This week, the Irish Book Awards shortlist was announced. I love lists. I particularly love book-award lists. But in the last couple of years, I’ve been finding them slightly depressing, because of a glaring omission. Earlier this year, I read Hellfire by Mia Gallagher and I consider it to be one of the most extraordinary books I have ever read, raw, gritty, powerful and original in its narrative structure. It’s also that rare thing in this day and age – a rattling good yarn that continues an ancient Irish storytelling tradition. But even though the cover is plastered with plaudits from critics, it has escaped the attention of awards panels. And it has appeared on no lists for Irish Book of the Decade.
Earlier this year, critics were railing against the fact that none of the heavy-hitting Irish authors were dealing with contemporary Ireland. If they were doing their jobs, they would have known that Hellfire does just that. It’s about Lucy Dolan, who grows up in the Dublin badlands and becomes sucked into an underworld of crime and drugs. The action centres on a night at the Hellfire Club in the Dublin mountains, which ends in tragedy. Haunted by this tragedy, Lucy spends most of the novel attempting to redeem herself.
This is a character growing up in 80s, 90s and noughties Ireland, at the coalface of all that is wrong withour society and she is not getting the recognition she deserves.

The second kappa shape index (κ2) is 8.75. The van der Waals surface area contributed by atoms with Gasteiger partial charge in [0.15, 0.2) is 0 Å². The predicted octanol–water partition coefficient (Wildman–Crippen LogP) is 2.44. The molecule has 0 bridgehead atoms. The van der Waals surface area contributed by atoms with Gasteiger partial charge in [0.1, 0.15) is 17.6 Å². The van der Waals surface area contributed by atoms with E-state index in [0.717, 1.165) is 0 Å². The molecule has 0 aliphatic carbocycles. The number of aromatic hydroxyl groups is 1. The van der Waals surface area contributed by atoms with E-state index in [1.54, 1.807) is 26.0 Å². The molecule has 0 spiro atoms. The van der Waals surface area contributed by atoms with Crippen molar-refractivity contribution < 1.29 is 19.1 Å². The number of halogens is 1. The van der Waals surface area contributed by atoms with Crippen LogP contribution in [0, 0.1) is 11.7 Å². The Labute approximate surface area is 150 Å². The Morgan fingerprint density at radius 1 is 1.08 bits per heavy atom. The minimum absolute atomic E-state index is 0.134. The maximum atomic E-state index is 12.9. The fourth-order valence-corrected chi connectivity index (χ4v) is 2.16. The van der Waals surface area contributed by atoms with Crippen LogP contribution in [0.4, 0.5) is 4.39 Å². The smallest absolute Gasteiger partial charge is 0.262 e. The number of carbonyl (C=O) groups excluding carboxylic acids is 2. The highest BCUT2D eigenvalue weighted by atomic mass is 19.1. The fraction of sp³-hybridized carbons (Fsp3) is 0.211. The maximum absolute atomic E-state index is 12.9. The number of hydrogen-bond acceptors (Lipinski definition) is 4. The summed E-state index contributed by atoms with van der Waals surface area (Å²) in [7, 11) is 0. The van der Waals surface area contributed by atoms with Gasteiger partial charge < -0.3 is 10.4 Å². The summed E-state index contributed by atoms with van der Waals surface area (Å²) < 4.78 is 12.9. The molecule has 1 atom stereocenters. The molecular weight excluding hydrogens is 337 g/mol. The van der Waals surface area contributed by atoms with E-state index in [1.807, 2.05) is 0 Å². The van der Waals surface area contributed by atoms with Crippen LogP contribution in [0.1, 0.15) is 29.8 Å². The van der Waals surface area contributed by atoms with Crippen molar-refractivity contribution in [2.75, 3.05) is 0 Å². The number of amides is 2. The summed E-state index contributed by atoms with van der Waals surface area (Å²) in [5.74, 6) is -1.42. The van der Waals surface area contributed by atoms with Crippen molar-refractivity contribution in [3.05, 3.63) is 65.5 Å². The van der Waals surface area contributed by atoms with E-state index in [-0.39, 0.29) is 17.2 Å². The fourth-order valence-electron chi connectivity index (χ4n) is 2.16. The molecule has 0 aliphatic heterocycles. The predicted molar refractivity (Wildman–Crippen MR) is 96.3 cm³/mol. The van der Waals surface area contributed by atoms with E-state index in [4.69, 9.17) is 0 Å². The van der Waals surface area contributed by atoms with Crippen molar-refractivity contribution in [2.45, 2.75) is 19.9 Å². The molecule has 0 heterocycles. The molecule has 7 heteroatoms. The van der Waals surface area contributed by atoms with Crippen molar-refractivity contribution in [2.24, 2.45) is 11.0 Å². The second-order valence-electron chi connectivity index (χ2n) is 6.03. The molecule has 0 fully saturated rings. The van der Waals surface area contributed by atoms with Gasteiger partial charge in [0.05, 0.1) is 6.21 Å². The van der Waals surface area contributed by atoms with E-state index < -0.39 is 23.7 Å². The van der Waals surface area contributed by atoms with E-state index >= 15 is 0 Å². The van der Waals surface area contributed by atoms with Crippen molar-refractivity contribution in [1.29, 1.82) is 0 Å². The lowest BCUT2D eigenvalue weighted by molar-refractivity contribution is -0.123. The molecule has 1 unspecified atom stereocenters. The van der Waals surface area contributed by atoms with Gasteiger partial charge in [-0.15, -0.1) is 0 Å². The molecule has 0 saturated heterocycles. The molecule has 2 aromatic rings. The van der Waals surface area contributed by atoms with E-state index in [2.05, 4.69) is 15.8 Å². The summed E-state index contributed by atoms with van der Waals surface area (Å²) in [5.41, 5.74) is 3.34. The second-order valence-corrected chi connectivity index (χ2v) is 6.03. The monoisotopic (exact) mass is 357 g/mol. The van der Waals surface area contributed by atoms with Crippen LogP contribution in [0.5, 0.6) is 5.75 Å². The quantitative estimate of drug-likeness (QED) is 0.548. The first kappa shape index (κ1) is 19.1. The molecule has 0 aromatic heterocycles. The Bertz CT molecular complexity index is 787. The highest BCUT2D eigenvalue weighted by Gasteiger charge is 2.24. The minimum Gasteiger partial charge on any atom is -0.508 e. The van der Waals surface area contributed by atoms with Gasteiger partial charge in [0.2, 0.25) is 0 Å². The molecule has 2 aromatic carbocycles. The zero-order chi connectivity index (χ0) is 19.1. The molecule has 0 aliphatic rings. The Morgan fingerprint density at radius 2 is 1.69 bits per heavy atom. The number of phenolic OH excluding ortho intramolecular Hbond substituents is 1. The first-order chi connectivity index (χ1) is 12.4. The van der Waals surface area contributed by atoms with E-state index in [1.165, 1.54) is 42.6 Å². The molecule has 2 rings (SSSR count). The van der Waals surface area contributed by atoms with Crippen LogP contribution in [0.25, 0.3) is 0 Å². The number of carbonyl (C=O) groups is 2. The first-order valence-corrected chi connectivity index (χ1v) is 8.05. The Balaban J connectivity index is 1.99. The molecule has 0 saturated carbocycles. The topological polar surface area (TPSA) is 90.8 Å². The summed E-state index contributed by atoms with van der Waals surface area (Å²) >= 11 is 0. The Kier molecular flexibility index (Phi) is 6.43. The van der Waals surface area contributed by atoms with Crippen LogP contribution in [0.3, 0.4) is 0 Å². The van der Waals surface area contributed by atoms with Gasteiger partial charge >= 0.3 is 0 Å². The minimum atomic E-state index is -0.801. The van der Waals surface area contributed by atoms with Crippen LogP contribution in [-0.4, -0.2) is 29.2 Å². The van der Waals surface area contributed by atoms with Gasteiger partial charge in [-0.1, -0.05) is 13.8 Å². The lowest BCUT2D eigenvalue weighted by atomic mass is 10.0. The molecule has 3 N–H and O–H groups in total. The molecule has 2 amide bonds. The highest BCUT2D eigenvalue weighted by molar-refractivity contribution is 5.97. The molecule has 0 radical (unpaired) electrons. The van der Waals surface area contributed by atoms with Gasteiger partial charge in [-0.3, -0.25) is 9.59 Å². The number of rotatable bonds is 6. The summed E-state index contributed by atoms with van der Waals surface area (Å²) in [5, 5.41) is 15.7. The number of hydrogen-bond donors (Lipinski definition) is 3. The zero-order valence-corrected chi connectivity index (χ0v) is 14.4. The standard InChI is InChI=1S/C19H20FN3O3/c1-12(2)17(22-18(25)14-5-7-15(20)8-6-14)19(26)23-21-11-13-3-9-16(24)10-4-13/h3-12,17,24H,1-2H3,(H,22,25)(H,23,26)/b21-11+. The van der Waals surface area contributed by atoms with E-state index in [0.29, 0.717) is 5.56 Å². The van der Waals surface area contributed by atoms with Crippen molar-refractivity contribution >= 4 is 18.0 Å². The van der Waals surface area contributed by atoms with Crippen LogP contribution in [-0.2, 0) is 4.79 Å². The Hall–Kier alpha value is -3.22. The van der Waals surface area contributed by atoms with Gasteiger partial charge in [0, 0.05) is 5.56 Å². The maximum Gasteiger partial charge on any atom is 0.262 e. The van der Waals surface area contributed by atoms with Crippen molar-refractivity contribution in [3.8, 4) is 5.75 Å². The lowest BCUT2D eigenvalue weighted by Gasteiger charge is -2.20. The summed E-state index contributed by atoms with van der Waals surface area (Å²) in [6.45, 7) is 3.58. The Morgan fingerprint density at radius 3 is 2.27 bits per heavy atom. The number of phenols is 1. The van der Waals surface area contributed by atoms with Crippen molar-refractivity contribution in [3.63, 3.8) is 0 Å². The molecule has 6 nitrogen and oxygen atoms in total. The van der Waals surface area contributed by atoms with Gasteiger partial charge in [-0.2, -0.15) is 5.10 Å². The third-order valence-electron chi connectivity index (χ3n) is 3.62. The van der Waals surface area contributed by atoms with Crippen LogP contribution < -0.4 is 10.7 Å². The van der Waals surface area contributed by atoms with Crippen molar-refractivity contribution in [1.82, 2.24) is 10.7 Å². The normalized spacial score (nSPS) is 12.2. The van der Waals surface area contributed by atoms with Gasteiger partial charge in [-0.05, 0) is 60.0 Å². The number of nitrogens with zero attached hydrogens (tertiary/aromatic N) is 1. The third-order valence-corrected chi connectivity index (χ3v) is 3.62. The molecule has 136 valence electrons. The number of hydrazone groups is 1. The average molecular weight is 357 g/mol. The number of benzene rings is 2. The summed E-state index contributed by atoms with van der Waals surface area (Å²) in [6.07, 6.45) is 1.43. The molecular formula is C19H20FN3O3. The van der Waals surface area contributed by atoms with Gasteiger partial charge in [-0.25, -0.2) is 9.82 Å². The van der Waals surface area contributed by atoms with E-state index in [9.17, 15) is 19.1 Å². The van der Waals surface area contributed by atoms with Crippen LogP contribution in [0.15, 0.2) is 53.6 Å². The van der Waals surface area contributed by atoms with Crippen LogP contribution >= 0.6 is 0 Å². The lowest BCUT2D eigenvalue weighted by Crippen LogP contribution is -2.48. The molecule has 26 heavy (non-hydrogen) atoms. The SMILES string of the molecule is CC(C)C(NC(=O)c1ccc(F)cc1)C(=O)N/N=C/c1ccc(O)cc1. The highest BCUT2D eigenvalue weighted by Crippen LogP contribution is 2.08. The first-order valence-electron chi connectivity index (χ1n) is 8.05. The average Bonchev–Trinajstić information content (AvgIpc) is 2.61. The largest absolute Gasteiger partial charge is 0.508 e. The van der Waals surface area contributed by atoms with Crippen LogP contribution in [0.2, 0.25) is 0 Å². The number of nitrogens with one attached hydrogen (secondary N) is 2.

So what the hell is wrong with Hellfire
- It’s a gangland novel that isn’t a crime novel. It doesn’t fit neatly into any genre, in a world where eveyr book has to have a label. That makes it harder to market to the audience who read crime novels and who read literary fiction.
- Spiky language. It’s written in Dublin-speak. To me, this rings true and authentic; Lucy grew up in Dublin’s inner city and never left. But some people may find this a barrier to engaging with the story.
- It pulls no punches. This book gets down and dirty. It doesn’t shy away from the depravity and evil that the rest of us would prefer to ignore. The descriptions of drug use are pretty hairy. But this is part of the book’s raw power.
I believe the overlooking of Hellfire symbolises the failings within the book publishing and critiquing world, a world that ignores books that don’t fit into the neat boxes assigned by marketing departments and advertisers. It’s about time the book world embraced books that don’t fit the mould.